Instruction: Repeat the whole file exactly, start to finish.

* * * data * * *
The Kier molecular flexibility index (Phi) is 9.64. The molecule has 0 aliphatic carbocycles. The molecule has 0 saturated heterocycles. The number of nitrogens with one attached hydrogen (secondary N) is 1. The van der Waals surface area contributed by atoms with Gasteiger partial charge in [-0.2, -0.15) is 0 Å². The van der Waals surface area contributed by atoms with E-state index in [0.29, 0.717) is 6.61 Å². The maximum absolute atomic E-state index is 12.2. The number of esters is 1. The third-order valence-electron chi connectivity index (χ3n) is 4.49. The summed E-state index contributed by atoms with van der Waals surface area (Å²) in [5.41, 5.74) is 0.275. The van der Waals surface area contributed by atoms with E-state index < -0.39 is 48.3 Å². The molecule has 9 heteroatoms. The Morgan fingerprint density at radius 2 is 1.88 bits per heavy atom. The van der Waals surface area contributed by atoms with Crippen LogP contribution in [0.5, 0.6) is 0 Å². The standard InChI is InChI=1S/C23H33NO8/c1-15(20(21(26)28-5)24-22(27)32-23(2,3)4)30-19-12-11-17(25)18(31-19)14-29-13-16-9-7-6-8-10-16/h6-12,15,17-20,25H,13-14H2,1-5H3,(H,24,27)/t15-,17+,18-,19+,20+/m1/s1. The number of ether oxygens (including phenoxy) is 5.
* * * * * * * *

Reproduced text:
The Kier molecular flexibility index (Phi) is 9.64. The molecule has 0 aliphatic carbocycles. The molecule has 0 saturated heterocycles. The number of nitrogens with one attached hydrogen (secondary N) is 1. The van der Waals surface area contributed by atoms with Gasteiger partial charge in [-0.2, -0.15) is 0 Å². The van der Waals surface area contributed by atoms with E-state index in [0.29, 0.717) is 6.61 Å². The maximum absolute atomic E-state index is 12.2. The number of esters is 1. The third-order valence-electron chi connectivity index (χ3n) is 4.49. The summed E-state index contributed by atoms with van der Waals surface area (Å²) in [5.41, 5.74) is 0.275. The van der Waals surface area contributed by atoms with E-state index < -0.39 is 48.3 Å². The molecule has 9 heteroatoms. The Morgan fingerprint density at radius 2 is 1.88 bits per heavy atom. The van der Waals surface area contributed by atoms with Crippen LogP contribution in [0.5, 0.6) is 0 Å². The standard InChI is InChI=1S/C23H33NO8/c1-15(20(21(26)28-5)24-22(27)32-23(2,3)4)30-19-12-11-17(25)18(31-19)14-29-13-16-9-7-6-8-10-16/h6-12,15,17-20,25H,13-14H2,1-5H3,(H,24,27)/t15-,17+,18-,19+,20+/m1/s1. The number of ether oxygens (including phenoxy) is 5.